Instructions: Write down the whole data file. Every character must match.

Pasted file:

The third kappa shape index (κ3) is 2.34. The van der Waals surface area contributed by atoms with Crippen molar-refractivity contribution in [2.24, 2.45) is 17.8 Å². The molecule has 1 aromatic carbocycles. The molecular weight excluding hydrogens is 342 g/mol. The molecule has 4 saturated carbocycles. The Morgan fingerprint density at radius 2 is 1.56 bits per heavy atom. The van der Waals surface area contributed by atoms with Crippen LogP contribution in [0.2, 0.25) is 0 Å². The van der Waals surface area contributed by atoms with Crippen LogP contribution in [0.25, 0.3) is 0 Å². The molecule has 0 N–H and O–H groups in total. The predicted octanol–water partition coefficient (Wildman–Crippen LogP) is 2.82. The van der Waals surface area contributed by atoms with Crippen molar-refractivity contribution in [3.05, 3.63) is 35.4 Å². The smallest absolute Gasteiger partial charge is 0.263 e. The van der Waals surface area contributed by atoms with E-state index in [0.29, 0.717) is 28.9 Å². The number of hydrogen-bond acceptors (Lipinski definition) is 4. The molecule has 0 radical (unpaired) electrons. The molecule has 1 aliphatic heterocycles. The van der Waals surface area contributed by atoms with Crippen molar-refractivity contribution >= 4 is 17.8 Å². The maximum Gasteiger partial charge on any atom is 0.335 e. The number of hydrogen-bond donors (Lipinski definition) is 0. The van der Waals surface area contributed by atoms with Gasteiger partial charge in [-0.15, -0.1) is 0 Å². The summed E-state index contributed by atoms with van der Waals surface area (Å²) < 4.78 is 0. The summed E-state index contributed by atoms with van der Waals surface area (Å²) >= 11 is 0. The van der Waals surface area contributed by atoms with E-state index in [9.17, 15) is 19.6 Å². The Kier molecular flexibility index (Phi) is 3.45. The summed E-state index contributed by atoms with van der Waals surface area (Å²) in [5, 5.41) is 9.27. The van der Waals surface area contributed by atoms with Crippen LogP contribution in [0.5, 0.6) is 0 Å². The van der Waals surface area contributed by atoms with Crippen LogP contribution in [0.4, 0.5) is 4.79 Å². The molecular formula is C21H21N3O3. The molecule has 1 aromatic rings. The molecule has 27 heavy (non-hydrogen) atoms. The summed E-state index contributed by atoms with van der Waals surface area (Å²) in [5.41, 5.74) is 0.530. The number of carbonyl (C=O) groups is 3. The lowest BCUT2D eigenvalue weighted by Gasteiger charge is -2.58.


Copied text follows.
The third kappa shape index (κ3) is 2.34. The van der Waals surface area contributed by atoms with Crippen molar-refractivity contribution in [2.24, 2.45) is 17.8 Å². The molecule has 1 aromatic carbocycles. The molecular weight excluding hydrogens is 342 g/mol. The molecule has 4 saturated carbocycles. The Morgan fingerprint density at radius 2 is 1.56 bits per heavy atom. The van der Waals surface area contributed by atoms with Crippen LogP contribution in [0.2, 0.25) is 0 Å². The van der Waals surface area contributed by atoms with Crippen LogP contribution in [0.25, 0.3) is 0 Å². The molecule has 0 N–H and O–H groups in total. The predicted octanol–water partition coefficient (Wildman–Crippen LogP) is 2.82. The van der Waals surface area contributed by atoms with Crippen molar-refractivity contribution in [3.05, 3.63) is 35.4 Å². The smallest absolute Gasteiger partial charge is 0.263 e. The van der Waals surface area contributed by atoms with E-state index in [0.29, 0.717) is 28.9 Å². The number of hydrogen-bond acceptors (Lipinski definition) is 4. The molecule has 0 radical (unpaired) electrons. The molecule has 1 aliphatic heterocycles. The van der Waals surface area contributed by atoms with Crippen molar-refractivity contribution >= 4 is 17.8 Å². The maximum Gasteiger partial charge on any atom is 0.335 e. The number of hydrogen-bond donors (Lipinski definition) is 0. The van der Waals surface area contributed by atoms with Gasteiger partial charge in [-0.15, -0.1) is 0 Å². The summed E-state index contributed by atoms with van der Waals surface area (Å²) < 4.78 is 0. The summed E-state index contributed by atoms with van der Waals surface area (Å²) >= 11 is 0. The van der Waals surface area contributed by atoms with E-state index in [9.17, 15) is 19.6 Å². The Kier molecular flexibility index (Phi) is 3.45. The summed E-state index contributed by atoms with van der Waals surface area (Å²) in [5, 5.41) is 9.27. The van der Waals surface area contributed by atoms with Crippen LogP contribution in [0.5, 0.6) is 0 Å². The van der Waals surface area contributed by atoms with Crippen LogP contribution in [0.4, 0.5) is 4.79 Å². The molecular formula is C21H21N3O3. The molecule has 1 aromatic rings. The molecule has 27 heavy (non-hydrogen) atoms. The summed E-state index contributed by atoms with van der Waals surface area (Å²) in [5.41, 5.74) is 0.530. The number of carbonyl (C=O) groups is 3. The lowest BCUT2D eigenvalue weighted by Gasteiger charge is -2.58.